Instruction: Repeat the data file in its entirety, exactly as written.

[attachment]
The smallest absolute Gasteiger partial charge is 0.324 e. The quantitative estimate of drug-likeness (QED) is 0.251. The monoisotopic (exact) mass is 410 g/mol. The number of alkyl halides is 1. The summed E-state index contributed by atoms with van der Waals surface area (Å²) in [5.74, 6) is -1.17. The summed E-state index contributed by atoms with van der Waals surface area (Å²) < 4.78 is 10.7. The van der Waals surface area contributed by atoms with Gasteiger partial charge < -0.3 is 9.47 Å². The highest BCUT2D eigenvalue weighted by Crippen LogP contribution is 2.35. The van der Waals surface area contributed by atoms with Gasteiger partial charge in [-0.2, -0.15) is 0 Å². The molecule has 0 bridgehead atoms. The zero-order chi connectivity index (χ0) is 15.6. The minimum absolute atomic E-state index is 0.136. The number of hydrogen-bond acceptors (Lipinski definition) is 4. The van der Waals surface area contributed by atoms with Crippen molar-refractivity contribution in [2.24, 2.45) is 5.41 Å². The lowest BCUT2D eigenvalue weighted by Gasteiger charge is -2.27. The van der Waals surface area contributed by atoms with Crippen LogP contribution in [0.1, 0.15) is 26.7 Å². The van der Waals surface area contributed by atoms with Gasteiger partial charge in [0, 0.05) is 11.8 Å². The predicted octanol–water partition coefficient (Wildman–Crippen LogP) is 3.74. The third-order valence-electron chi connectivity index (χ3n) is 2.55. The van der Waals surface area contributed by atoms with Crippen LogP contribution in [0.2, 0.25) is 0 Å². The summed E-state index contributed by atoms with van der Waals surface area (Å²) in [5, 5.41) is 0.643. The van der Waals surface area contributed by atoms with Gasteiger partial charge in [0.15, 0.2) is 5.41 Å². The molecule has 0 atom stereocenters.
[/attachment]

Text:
The smallest absolute Gasteiger partial charge is 0.324 e. The quantitative estimate of drug-likeness (QED) is 0.251. The monoisotopic (exact) mass is 410 g/mol. The number of alkyl halides is 1. The summed E-state index contributed by atoms with van der Waals surface area (Å²) in [5.74, 6) is -1.17. The summed E-state index contributed by atoms with van der Waals surface area (Å²) < 4.78 is 10.7. The van der Waals surface area contributed by atoms with Gasteiger partial charge < -0.3 is 9.47 Å². The highest BCUT2D eigenvalue weighted by Crippen LogP contribution is 2.35. The van der Waals surface area contributed by atoms with Gasteiger partial charge in [-0.2, -0.15) is 0 Å². The molecule has 0 bridgehead atoms. The zero-order chi connectivity index (χ0) is 15.6. The minimum absolute atomic E-state index is 0.136. The number of hydrogen-bond acceptors (Lipinski definition) is 4. The van der Waals surface area contributed by atoms with Crippen molar-refractivity contribution in [2.24, 2.45) is 5.41 Å². The lowest BCUT2D eigenvalue weighted by Gasteiger charge is -2.27. The van der Waals surface area contributed by atoms with Crippen LogP contribution in [0.1, 0.15) is 26.7 Å². The van der Waals surface area contributed by atoms with Gasteiger partial charge in [0, 0.05) is 11.8 Å². The predicted octanol–water partition coefficient (Wildman–Crippen LogP) is 3.74. The third-order valence-electron chi connectivity index (χ3n) is 2.55. The van der Waals surface area contributed by atoms with Crippen LogP contribution in [0.2, 0.25) is 0 Å². The summed E-state index contributed by atoms with van der Waals surface area (Å²) in [5, 5.41) is 0.643. The van der Waals surface area contributed by atoms with Gasteiger partial charge in [0.15, 0.2) is 5.41 Å². The molecule has 0 atom stereocenters.